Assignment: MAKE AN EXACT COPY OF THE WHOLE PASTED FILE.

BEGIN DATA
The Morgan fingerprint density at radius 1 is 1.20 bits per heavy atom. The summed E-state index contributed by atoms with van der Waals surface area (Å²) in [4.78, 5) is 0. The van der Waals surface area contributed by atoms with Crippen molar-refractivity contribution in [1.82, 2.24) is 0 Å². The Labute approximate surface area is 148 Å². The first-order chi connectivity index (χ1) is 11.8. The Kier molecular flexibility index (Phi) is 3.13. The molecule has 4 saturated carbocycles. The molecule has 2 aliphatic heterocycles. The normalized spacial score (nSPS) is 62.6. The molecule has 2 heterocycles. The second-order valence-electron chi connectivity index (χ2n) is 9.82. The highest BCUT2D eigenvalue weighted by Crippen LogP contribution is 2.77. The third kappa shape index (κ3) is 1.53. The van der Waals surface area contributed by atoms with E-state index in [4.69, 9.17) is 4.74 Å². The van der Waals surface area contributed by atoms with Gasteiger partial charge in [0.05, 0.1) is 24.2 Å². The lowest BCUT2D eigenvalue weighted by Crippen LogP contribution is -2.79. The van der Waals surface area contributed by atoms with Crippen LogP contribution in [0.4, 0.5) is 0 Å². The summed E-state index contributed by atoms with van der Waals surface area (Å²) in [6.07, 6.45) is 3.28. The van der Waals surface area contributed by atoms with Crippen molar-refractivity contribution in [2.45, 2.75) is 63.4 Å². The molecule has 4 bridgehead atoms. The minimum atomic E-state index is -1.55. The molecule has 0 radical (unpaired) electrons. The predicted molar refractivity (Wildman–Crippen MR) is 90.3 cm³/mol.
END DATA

The Morgan fingerprint density at radius 1 is 1.20 bits per heavy atom. The summed E-state index contributed by atoms with van der Waals surface area (Å²) in [4.78, 5) is 0. The van der Waals surface area contributed by atoms with Crippen molar-refractivity contribution in [1.82, 2.24) is 0 Å². The Labute approximate surface area is 148 Å². The first-order chi connectivity index (χ1) is 11.8. The Kier molecular flexibility index (Phi) is 3.13. The molecule has 4 saturated carbocycles. The molecule has 2 aliphatic heterocycles. The normalized spacial score (nSPS) is 62.6. The molecule has 2 heterocycles. The second-order valence-electron chi connectivity index (χ2n) is 9.82. The highest BCUT2D eigenvalue weighted by Crippen LogP contribution is 2.77. The third kappa shape index (κ3) is 1.53. The van der Waals surface area contributed by atoms with E-state index in [4.69, 9.17) is 4.74 Å². The van der Waals surface area contributed by atoms with Gasteiger partial charge in [0.05, 0.1) is 24.2 Å². The lowest BCUT2D eigenvalue weighted by Crippen LogP contribution is -2.79. The van der Waals surface area contributed by atoms with Crippen LogP contribution in [0.4, 0.5) is 0 Å². The summed E-state index contributed by atoms with van der Waals surface area (Å²) in [6.07, 6.45) is 3.28. The van der Waals surface area contributed by atoms with Crippen molar-refractivity contribution in [2.45, 2.75) is 63.4 Å². The molecule has 4 bridgehead atoms. The minimum atomic E-state index is -1.55. The molecule has 0 radical (unpaired) electrons. The predicted molar refractivity (Wildman–Crippen MR) is 90.3 cm³/mol.